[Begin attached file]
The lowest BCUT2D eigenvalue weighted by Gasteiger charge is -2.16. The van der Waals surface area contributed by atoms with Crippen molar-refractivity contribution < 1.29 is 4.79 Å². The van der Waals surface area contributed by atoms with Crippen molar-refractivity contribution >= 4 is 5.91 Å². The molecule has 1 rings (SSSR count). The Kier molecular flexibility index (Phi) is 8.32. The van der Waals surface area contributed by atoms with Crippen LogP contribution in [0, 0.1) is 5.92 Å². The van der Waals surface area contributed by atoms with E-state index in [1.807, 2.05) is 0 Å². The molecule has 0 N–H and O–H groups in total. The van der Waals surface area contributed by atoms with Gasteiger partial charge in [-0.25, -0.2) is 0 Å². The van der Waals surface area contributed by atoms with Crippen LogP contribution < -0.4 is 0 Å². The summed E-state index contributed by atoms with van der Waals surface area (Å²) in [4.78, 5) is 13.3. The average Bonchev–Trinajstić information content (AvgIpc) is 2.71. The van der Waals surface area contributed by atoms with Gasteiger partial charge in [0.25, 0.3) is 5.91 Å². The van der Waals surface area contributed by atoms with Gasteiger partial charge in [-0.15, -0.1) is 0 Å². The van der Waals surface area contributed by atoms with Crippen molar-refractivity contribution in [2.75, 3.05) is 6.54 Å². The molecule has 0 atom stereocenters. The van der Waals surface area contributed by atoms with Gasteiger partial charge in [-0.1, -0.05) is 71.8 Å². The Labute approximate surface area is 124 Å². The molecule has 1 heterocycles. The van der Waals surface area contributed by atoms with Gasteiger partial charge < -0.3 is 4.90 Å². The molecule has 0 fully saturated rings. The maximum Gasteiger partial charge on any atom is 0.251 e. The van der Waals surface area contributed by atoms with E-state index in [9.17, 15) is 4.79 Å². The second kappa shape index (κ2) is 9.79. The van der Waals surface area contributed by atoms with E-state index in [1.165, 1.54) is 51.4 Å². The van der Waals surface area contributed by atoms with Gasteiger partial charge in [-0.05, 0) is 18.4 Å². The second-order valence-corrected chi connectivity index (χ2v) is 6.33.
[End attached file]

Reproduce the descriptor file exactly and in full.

The lowest BCUT2D eigenvalue weighted by Gasteiger charge is -2.16. The van der Waals surface area contributed by atoms with Crippen molar-refractivity contribution < 1.29 is 4.79 Å². The van der Waals surface area contributed by atoms with Crippen molar-refractivity contribution >= 4 is 5.91 Å². The molecule has 1 rings (SSSR count). The Kier molecular flexibility index (Phi) is 8.32. The van der Waals surface area contributed by atoms with Crippen LogP contribution in [0, 0.1) is 5.92 Å². The van der Waals surface area contributed by atoms with E-state index in [1.807, 2.05) is 0 Å². The molecule has 0 N–H and O–H groups in total. The van der Waals surface area contributed by atoms with Gasteiger partial charge in [-0.25, -0.2) is 0 Å². The van der Waals surface area contributed by atoms with Crippen LogP contribution < -0.4 is 0 Å². The summed E-state index contributed by atoms with van der Waals surface area (Å²) in [4.78, 5) is 13.3. The average Bonchev–Trinajstić information content (AvgIpc) is 2.71. The van der Waals surface area contributed by atoms with Gasteiger partial charge in [0.25, 0.3) is 5.91 Å². The van der Waals surface area contributed by atoms with Gasteiger partial charge in [-0.15, -0.1) is 0 Å². The van der Waals surface area contributed by atoms with Crippen molar-refractivity contribution in [2.75, 3.05) is 6.54 Å². The molecule has 0 atom stereocenters. The van der Waals surface area contributed by atoms with Gasteiger partial charge in [-0.1, -0.05) is 71.8 Å². The Labute approximate surface area is 124 Å². The molecule has 1 heterocycles. The van der Waals surface area contributed by atoms with Gasteiger partial charge < -0.3 is 4.90 Å². The molecule has 0 fully saturated rings. The maximum Gasteiger partial charge on any atom is 0.251 e. The van der Waals surface area contributed by atoms with E-state index in [9.17, 15) is 4.79 Å². The second kappa shape index (κ2) is 9.79. The van der Waals surface area contributed by atoms with E-state index in [1.165, 1.54) is 51.4 Å². The van der Waals surface area contributed by atoms with Gasteiger partial charge in [-0.05, 0) is 18.4 Å². The second-order valence-corrected chi connectivity index (χ2v) is 6.33.